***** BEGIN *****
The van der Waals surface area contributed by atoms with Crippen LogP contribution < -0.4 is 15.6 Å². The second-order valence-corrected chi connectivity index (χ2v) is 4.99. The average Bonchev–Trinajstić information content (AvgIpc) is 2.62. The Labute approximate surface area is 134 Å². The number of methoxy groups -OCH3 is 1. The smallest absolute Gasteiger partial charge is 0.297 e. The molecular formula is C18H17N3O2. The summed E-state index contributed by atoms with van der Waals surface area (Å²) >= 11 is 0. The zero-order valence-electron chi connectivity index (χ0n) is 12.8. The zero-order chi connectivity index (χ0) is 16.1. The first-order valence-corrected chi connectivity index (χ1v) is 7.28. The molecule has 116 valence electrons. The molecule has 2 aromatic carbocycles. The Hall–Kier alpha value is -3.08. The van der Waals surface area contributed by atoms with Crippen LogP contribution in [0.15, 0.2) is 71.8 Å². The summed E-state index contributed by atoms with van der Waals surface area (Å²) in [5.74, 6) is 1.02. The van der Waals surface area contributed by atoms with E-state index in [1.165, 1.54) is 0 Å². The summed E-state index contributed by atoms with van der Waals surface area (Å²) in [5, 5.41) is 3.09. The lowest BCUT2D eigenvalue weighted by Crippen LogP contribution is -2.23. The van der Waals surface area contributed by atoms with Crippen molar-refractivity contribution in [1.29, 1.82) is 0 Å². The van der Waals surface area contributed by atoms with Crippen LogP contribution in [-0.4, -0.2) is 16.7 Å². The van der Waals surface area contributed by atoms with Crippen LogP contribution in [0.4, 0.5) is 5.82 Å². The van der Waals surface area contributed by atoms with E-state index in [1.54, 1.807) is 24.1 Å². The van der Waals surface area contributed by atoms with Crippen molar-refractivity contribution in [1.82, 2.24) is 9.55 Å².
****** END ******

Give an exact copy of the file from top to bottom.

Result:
The van der Waals surface area contributed by atoms with Crippen LogP contribution < -0.4 is 15.6 Å². The second-order valence-corrected chi connectivity index (χ2v) is 4.99. The average Bonchev–Trinajstić information content (AvgIpc) is 2.62. The Labute approximate surface area is 134 Å². The number of methoxy groups -OCH3 is 1. The smallest absolute Gasteiger partial charge is 0.297 e. The molecular formula is C18H17N3O2. The summed E-state index contributed by atoms with van der Waals surface area (Å²) >= 11 is 0. The zero-order valence-electron chi connectivity index (χ0n) is 12.8. The zero-order chi connectivity index (χ0) is 16.1. The first-order valence-corrected chi connectivity index (χ1v) is 7.28. The molecule has 116 valence electrons. The molecule has 2 aromatic carbocycles. The Hall–Kier alpha value is -3.08. The van der Waals surface area contributed by atoms with Crippen LogP contribution in [0.15, 0.2) is 71.8 Å². The summed E-state index contributed by atoms with van der Waals surface area (Å²) in [5.74, 6) is 1.02. The van der Waals surface area contributed by atoms with E-state index in [1.165, 1.54) is 0 Å². The summed E-state index contributed by atoms with van der Waals surface area (Å²) in [5, 5.41) is 3.09. The lowest BCUT2D eigenvalue weighted by Crippen LogP contribution is -2.23. The van der Waals surface area contributed by atoms with Crippen molar-refractivity contribution in [1.29, 1.82) is 0 Å². The van der Waals surface area contributed by atoms with Crippen LogP contribution in [-0.4, -0.2) is 16.7 Å². The van der Waals surface area contributed by atoms with Crippen LogP contribution in [0.4, 0.5) is 5.82 Å². The van der Waals surface area contributed by atoms with E-state index in [1.54, 1.807) is 24.1 Å². The van der Waals surface area contributed by atoms with Crippen molar-refractivity contribution in [1.82, 2.24) is 9.55 Å².